Tanzanian tea: a new frontier for big business
March 3, 2014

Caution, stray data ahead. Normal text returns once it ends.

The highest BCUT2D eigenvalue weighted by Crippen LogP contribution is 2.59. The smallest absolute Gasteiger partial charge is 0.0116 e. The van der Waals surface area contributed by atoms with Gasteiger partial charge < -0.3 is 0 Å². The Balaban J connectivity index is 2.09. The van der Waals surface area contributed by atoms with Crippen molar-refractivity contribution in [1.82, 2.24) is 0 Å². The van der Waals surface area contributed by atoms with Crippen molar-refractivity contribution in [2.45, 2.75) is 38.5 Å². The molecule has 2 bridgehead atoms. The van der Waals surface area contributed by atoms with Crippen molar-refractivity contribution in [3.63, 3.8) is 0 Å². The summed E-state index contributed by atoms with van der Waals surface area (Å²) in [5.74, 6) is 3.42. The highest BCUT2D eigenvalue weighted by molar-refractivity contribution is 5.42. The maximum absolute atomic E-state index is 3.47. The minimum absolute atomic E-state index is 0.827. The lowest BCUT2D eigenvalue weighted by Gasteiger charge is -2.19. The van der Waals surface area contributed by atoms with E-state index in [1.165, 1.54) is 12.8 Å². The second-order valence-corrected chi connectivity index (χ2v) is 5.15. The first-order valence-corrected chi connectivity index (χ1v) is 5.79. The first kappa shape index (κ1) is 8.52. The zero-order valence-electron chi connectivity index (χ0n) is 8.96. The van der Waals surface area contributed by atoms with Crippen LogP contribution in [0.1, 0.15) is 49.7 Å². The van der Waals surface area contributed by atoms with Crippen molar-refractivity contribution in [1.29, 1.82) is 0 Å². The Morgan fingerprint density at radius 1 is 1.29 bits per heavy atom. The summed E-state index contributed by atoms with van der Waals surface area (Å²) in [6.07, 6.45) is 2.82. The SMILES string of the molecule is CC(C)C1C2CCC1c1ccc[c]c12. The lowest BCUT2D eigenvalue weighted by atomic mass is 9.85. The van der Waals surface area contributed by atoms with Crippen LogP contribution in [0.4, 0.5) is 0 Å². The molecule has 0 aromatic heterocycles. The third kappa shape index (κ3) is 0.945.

Tea plantation in Tanzania. (Photo: Gumtau/CC)[/caption] Last week, global corporation Unilever announced that it is to triple its production of tea in Tanzania. It’s the latest outcome of Unilever’s partnership with the Tanzanian government, formed in 2013 to much fanfare, to ‘reinvigorate’ the Tanzanian tea sector. The company claims that their new investment will generate approximately £90m in revenues for the country. The tea-growing scheme will be based in the new Southern Agricultural Growth Corridor of Tanzania (SAGCOT), a 7.5 million hectare area of fertile land now designated for industrial farming by corporations. The announcement has been hailed by the corporate world as a sure sign that Tanzania is now a place to do business. Unilever’s latest expansion is part a new wave of corporate interest in African agriculture. In return for corporate investment and aid, African states are reforming policies to make it easier for corporations to operate in their farming sectors. Unilever’s plans in Tanzania form part of the G8’s New Alliance for Food Security and Nutrition launched in 2012. Under the initiative, corporate farming projects are supported by aid from G8 governments in the name of feeding Africa’s hungry. In return for aid and investment, African governments are pressured to reform laws to help business control land, sell GM and hybrid seeds, and export crops for the global market. This will make vast profit for corporations. But it spells bad news for small-scale farmers as they battle to keep control of their livelihoods and compete with the arrival of big business. In the world of big business, Unilever is truly big. It is the second largest producer of packaged consumer goods in the world, reaching a £42bn turnover in 2012. It owns a range of household brands including Dove, Flora, Hellman’s, and Ben & Jerry’s. Like many players in the global food market, Unilever has made vast profits by controlling an increasing share of global resources and supply chains, mostly to feed consumers in rich countries. It’s why the corporation now owns businesses in 90 countries. – This corporate expansion is nothing new. During the nineteenth century colonial period, European governments assisted corporations to take control of territories, resources and people in poorer countries to extract profit. Companies changed land-use to export raw materials and crops to consumers back home. As a luxury product grown for rich consumers, the growing and export of tea played a key part in Britain’s colonial power. Just like for companies in the colonial period, Unilever’s tea production and other New Alliance projects are not intended to increase food security for Africans. Instead, the New Alliance and similar initiatives threaten a corporate sell-off of African food systems. – Despite Unilever’s promise of export revenues for Tanzania, the chances of Unilever’s investments benefiting poor communities are slim. With farmers losing control of their markets, and the Tanzanian government coaxing corporate investment with reduced taxes, much of the income generated by the tea growing scheme is unlikely to reach beyond the company. There are fears that farmers in the SAGCOT region risk losing land to corporations, and hence their livelihoods. Unilever’s stated strategy will be to contract local farmers to provide tea crops. Yet farmers on such schemes elsewhere have faced low payments for produce and exploitation at the hands of corporate buyers. Unilever’s tea production in South Africa has recently run in to trouble with 220 workers remaining on strike since 17th January over low pay. – Food sovereignty protest. FAMSI/CC Last year, African civil society groups described the G8’s New Alliance for Food Security and Nutrition as “a new wave of colonialism”. Their statement said that the “practical results of the recent surge in investment in African agriculture expose the empty rhetoric of African food security … Meanwhile actual farmers are separated from the land and the only realistic option for a livelihood”. In January, after three and a half years of hard campaigning, WDM convinced the European Union to put in place restrictions on banks that will limit their ability to speculate on food prices and further drive people in developing countries into hunger. But the struggle for the right to food continues. In solidarity with African civil society groups, this year we’re calling on the UK government to stop funding the G8’S New Alliance and similar initiatives that push corporate agriculture on African farmers. Instead, we’re calling for UK aid to support local and sustainable food systems, and food sovereignty for African communities * Source Famlandgrab]]>
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